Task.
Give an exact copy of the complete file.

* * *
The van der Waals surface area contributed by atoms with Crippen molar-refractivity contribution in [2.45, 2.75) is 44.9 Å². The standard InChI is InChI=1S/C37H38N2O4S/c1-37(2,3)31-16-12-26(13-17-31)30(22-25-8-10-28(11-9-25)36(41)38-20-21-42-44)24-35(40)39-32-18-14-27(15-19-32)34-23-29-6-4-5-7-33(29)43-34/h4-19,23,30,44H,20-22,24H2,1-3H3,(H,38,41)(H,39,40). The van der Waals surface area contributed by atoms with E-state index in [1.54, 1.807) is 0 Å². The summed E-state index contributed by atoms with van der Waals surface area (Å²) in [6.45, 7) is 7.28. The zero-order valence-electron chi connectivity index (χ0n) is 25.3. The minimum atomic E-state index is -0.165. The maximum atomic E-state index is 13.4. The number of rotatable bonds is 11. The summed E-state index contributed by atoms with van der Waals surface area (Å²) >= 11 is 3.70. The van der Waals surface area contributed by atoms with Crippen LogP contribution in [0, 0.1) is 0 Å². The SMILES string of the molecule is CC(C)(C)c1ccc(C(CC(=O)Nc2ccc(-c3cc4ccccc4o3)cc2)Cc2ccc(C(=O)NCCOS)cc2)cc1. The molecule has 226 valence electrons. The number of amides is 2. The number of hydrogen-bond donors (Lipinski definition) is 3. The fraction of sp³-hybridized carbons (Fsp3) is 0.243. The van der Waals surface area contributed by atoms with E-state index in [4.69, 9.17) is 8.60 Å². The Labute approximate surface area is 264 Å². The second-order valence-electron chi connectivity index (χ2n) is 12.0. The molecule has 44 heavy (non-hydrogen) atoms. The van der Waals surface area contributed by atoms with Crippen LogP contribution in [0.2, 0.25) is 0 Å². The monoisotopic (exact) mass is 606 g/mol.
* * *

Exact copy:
The van der Waals surface area contributed by atoms with Crippen molar-refractivity contribution in [2.45, 2.75) is 44.9 Å². The standard InChI is InChI=1S/C37H38N2O4S/c1-37(2,3)31-16-12-26(13-17-31)30(22-25-8-10-28(11-9-25)36(41)38-20-21-42-44)24-35(40)39-32-18-14-27(15-19-32)34-23-29-6-4-5-7-33(29)43-34/h4-19,23,30,44H,20-22,24H2,1-3H3,(H,38,41)(H,39,40). The van der Waals surface area contributed by atoms with E-state index in [1.54, 1.807) is 0 Å². The summed E-state index contributed by atoms with van der Waals surface area (Å²) in [6.45, 7) is 7.28. The zero-order valence-electron chi connectivity index (χ0n) is 25.3. The minimum atomic E-state index is -0.165. The maximum atomic E-state index is 13.4. The number of rotatable bonds is 11. The summed E-state index contributed by atoms with van der Waals surface area (Å²) >= 11 is 3.70. The van der Waals surface area contributed by atoms with Crippen LogP contribution in [0, 0.1) is 0 Å². The SMILES string of the molecule is CC(C)(C)c1ccc(C(CC(=O)Nc2ccc(-c3cc4ccccc4o3)cc2)Cc2ccc(C(=O)NCCOS)cc2)cc1. The molecule has 226 valence electrons. The number of amides is 2. The number of hydrogen-bond donors (Lipinski definition) is 3. The fraction of sp³-hybridized carbons (Fsp3) is 0.243. The van der Waals surface area contributed by atoms with E-state index in [4.69, 9.17) is 8.60 Å². The Labute approximate surface area is 264 Å². The second-order valence-electron chi connectivity index (χ2n) is 12.0. The molecule has 44 heavy (non-hydrogen) atoms. The van der Waals surface area contributed by atoms with Crippen LogP contribution in [0.2, 0.25) is 0 Å². The monoisotopic (exact) mass is 606 g/mol.